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The influence of repetitive transcranial magnetic stimulation (rTMS) on mood in healthy people is uncertain, as former studies show divergent results. Previous studies in healthy volunteers focused exclusively on the immediate effect of a single session of rTMS on mood.
The aim of this study was to analyse the influence on mood of a series of 9 High Frequency (HF) rTMS stimulations of the left dorsolateral prefrontal cortex (DLPFC).
44 young healthy male volunteers were randomly assigned to receive 9 sessions of active HF-rTMS (n = 22) or sham rTMS (n = 22) over the left DLPFC. Each session in the active group consisted of 15 trains of 25 Hz starting with 100% of motor threshold. Sham stimulation was performed following the same protocol, but using a sham coil. The variables of interest were the Beck Depression Inventory (BDI) and Visual Analogue Scales (VAS) which quantified “mood”, “enjoyment” and “energy”.
We found a significant reduction of the BDI score in the active group (GLM, p < 0.001) whereas no significant changes of the BDI score were caused by sham stimulation (GLM, p = 0.109). We did not find significant differences caused by active or sham stimulation in VAS scales except for the VAS labelled lively/gloomy immediately after stimulation. The active group was found to be more “gloomy” (p = 0.001).
Our data support the hypothesis that a 9-day long series of HF-rTMS of the left DLPFC improves mood, analysed by BDI in healthy young men.
Patients with a first episode psychosis (FEP) have repeatedly been shown to have gray matter (GM) volume alterations. Some of these neuroanatomical abnormalities are already evident in the at-risk mental state (ARMS) for psychosis. Not only GM alterations but also neurocognitive impairments predate the onset of frank psychosis with verbal learning and memory (VLM) being among the most impaired domains. Yet, their interconnection with alterations in GM volumes remains ambiguous.
To evaluate associations of different subcortical GM volumes in the medial temporal lobe with VLM performance in ARMS and FEP patients.
Data were collected within the prospective Früherkennung von Psychosen (FePsy) study, which aims to improve the early detection of psychosis. VLM was assessed using the California Verbal Learning Test (CVLT) and its latent variables Attention Span (AS), Learning Efficiency (LE), Delayed Memory (DM) and Inaccurate Memory (IM). Structural images were acquired using a 3 Tesla magnetic resonance imaging scanner.
Data from 59 ARMS and 47 FEP patients were analysed. Structural equation models revealed significant associations between the amygdala and AS, LE and IM; thalamus and LE and IM; and the caudate, hippocampus and putamen with IM. However, none of these significant results withstood correction for multiple testing.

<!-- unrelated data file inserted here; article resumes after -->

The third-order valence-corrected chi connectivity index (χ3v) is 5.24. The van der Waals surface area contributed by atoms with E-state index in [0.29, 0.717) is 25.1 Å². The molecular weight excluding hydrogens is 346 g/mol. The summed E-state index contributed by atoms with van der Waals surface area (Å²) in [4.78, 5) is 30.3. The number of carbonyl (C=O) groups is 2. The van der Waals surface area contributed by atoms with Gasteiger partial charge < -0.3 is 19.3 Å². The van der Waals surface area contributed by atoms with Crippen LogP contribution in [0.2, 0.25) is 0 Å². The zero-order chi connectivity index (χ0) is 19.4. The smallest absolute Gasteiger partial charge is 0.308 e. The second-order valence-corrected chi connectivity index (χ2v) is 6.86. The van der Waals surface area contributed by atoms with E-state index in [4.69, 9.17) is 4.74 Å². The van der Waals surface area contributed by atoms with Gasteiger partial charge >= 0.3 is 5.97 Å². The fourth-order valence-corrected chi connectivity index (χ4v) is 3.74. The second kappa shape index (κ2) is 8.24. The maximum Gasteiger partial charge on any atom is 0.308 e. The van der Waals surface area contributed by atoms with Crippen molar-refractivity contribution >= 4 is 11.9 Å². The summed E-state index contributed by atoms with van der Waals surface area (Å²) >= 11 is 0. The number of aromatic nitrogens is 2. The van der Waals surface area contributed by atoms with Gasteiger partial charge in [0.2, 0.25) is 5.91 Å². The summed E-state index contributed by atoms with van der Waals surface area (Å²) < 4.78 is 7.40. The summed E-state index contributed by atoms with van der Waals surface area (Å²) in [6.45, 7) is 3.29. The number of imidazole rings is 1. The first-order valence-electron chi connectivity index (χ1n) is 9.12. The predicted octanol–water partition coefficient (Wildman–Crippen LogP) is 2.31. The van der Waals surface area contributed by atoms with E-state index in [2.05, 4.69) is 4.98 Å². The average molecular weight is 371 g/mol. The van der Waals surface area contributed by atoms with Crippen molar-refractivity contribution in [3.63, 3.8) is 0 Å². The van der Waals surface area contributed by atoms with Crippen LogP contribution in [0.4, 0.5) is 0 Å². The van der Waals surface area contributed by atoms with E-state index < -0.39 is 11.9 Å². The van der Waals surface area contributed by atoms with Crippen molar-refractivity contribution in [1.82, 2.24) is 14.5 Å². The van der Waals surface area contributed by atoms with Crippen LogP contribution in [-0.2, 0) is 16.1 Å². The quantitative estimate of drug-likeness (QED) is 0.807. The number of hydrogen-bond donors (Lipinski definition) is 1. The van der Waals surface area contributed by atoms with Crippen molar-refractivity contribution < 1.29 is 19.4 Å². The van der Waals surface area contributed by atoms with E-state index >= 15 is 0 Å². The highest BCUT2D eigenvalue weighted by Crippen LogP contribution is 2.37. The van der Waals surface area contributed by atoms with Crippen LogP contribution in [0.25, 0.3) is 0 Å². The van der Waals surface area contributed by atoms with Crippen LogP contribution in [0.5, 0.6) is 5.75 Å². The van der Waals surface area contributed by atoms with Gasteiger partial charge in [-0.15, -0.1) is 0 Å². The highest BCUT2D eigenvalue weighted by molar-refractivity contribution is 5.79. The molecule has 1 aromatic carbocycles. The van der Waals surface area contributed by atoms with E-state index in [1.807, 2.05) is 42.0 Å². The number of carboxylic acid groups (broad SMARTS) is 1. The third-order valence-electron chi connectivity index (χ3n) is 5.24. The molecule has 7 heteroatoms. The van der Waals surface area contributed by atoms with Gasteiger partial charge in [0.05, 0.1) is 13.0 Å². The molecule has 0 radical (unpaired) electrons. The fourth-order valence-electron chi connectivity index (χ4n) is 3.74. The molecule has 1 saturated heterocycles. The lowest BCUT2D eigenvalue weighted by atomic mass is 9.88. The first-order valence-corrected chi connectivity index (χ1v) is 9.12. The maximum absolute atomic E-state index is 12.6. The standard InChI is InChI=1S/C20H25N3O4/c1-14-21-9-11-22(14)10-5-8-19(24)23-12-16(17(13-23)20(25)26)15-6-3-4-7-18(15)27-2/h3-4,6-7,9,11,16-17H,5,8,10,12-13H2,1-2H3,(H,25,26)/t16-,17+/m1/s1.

Although VLM is among the most impaired cognitive domains in emerging psychosis, we could not find an association between low performance in this domain and reductions in subcortical GM volumes. Our results suggest that deficits in this domain may not stem from alterations in subcortical structures.
Disclosure of interest
The authors have not supplied their declaration of competing interest.
There is a long history of exploitation of the South American river turtle Podocnemis expansa. Conservation efforts for this species started in the 1960s but best practices were not established, and population trends and the number of nesting females protected remained unknown. In 2014 we formed a working group to discuss conservation strategies and to compile population data across the species’ range. We analysed the spatial pattern of its abundance in relation to human and natural factors using multiple regression analyses. We found that > 85 conservation programmes are protecting 147,000 nesting females, primarily in Brazil. The top six sites harbour > 100,000 females and should be prioritized for conservation action. Abundance declines with latitude and we found no evidence of human pressure on current turtle abundance patterns. It is presently not possible to estimate the global population trend because the species is not monitored continuously across the Amazon basin. The number of females is increasing at some localities and decreasing at others. However, the current size of the protected population is well below the historical population size estimated from past levels of human consumption, which demonstrates the need for concerted global conservation action. The data and management recommendations compiled here provide the basis for a regional monitoring programme among South American countries.